sudo vi /etc/yum.repos.d/mongodb-org.repo

Then, add the following information to the file you have just created.


name=MongoDB Repository

Obviously, you must replace your considered version of MongoDB if you prefer to install an older version of MongoDB. Finally, press the ESC key and type :wq, and hit ENTER to save the recent changes to the file.

Use the following command to check if the MongoDB repository exists within the yum tool and view the list of enabled repositories.

yum repolist

Step 2. Install MongoDB

In the previous step, you enabled the repository. So, you are ready to install the mongodb-org meta-package. Before that, you are recommended to update your packages.

sudo yum -y update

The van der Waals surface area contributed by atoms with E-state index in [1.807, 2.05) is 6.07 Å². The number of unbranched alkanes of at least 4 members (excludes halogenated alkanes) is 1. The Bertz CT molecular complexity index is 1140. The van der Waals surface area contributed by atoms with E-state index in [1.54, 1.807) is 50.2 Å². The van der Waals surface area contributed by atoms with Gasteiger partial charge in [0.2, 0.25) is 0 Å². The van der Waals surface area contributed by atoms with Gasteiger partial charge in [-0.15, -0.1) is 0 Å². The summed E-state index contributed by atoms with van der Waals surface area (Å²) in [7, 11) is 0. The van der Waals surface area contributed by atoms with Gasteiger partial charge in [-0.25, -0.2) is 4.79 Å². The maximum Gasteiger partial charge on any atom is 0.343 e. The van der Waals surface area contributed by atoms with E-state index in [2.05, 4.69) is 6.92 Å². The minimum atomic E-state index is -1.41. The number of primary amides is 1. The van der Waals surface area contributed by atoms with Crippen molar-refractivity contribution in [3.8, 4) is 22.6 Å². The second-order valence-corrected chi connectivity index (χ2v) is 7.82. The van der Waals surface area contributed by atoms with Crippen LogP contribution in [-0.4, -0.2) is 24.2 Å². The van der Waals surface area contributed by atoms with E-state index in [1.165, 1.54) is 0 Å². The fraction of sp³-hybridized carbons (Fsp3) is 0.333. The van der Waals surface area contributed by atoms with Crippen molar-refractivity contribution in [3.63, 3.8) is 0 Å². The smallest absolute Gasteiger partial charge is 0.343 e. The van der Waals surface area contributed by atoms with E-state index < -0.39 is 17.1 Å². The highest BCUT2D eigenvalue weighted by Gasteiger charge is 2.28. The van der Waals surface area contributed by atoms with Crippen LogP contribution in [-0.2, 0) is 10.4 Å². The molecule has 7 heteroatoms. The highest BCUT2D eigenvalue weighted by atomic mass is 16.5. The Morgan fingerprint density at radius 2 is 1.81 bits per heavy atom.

Now, run the command below to install MongoDB on CentOS using the yum utility:

sudo yum install mongodb-org

During the installation, you will view two prompts that you should choose [y/n]. The first prompt lets the MongoDB packages be installed and the second prompt imports a GPG key. On both of them, type y and then hit the ENTER key.

In this way, the mongodb-org-server, mongodb-org-mongos, mongodb-org-shell, and mongodb-org-tools, will be installed as a part of the mongodb-org package.

Step 3. Enable MongoDB Start on Boot

When you are done with the installation procedure, use the commands below to start the MongoDB service.

sudo systemctl start mongod
sudo systemctl enable mongod

You can also use some commands to change the state of the MongoDB service. For example, the following command requests that the mongod process reads the confirmation file /etc/mongod.conf. In this way, changes will be applied with no need to restart.

sudo systemctl reload mongod

To stop all running mongod processes run:

sudo systemctl stop mongod

Step 4. Verify Installation and start Using MongoDB

It makes sense to verify the installation. To do this, connect to the MongoDB database server to view the server version using the mongoutility.